Mainz University succeeds with three funding applications for Collaborative Research Centers in the life sciences

Approval by the German Research Foundation confirms strong research in the life sciences at JGU

Three funding applications for Collaborative Research Centers (CRCs) submitted by Johannes Gutenberg University Mainz (JGU) in the current funding round of the German Research Foundation (DFG) have been successful. The new CRC 1551 "Polymer Concepts in Cellular Function" and CRC/Transregio 355 "Heterogeneity and functional specialization of regulatory T cells in distinct microenvironments" will be initially receiving financing from the DFG for the next four years. The CRC 1361 "Regulation of DNA Repair and Genome Stability" is receiving support for the second time. The funding to be provided totals some EUR 33 million.

All three of these Collaborative Research Centers are in the life sciences sector at JGU. "The fact that these joint research projects have attracted DFG funding is evidence of the strong research carried out in that field at our university," said Professor Stefan Müller-Stach, JGU Vice President for Research and Early Career Academics. "Congratulations to the participating scientists whose outstanding research achievements have made such remarkable success possible."

Rhineland-Palatinate's Minister of Science, Clemens Hoch, added: "I am delighted that researchers at Johannes Gutenberg University Mainz have again attracted essential third-party funding. These decisions of the DFG demonstrate the extraordinary value of their research efforts. I should like to congratulate all those involved on this remarkably successful outcome. A major contribution towards this result has been made by the long-term funding of the JGU research profile within the Research Initiative of the state of Rhineland-Palatinate. This year alone, we have provided some EUR 20 million in additional support through the Research Initiative."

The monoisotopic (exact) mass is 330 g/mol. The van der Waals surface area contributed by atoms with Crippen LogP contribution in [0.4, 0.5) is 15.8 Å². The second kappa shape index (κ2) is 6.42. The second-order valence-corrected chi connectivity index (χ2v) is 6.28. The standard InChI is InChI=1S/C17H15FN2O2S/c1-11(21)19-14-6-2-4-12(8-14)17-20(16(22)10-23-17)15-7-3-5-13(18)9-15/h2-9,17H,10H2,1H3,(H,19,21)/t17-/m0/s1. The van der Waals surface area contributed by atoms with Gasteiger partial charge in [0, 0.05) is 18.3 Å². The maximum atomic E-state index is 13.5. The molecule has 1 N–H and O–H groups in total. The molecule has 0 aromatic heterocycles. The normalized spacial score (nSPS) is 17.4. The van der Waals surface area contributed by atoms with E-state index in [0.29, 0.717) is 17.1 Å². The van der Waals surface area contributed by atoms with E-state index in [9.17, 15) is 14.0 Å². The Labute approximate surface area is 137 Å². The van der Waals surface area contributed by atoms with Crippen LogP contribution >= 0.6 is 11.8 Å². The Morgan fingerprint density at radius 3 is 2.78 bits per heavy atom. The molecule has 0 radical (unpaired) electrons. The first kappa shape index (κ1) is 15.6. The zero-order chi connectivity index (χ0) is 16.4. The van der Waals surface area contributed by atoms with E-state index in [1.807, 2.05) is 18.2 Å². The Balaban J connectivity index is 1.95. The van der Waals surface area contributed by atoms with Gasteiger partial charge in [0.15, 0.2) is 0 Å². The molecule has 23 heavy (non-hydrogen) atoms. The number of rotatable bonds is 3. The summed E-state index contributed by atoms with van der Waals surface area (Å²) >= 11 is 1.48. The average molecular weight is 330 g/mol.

CRC 1551: Polymer Concepts in Cellular Function

Polymers are molecules made up of many, often identical building blocks, such as in plastics. Essential biological macromolecules, such as DNA, RNA and proteins, are also polymers (biopolymers). The aim of the new JGU-based Collaborative Research Center "Polymer Concepts in Cellular Function" is to investigate how the associated polymer properties of these substances influence their functioning in cells. Also participating in the project are the Institute of Molecular Biology (IMB) and the Max Planck Institute for Polymer Research, both located on the Mainz University campus, as well as the Max Planck Institute of Biophysics in Frankfurt and the University of Stuttgart. By bringing together the disciplines of life sciences and polymer research, the scientists involved in this CRC intend to better understand how biopolymers interact on the molecular level. The German Research Foundation has agreed to provide some EUR 9.5 million to the new CRC 1551 over the next four years. Spokesperson of the CRC 1551 is Edward Lemke, Professor of Synthetic Biophysics at JGU; Dorothee Dormann, Professor of Molecular Cell Biology at JGU, is deputy spokesperson.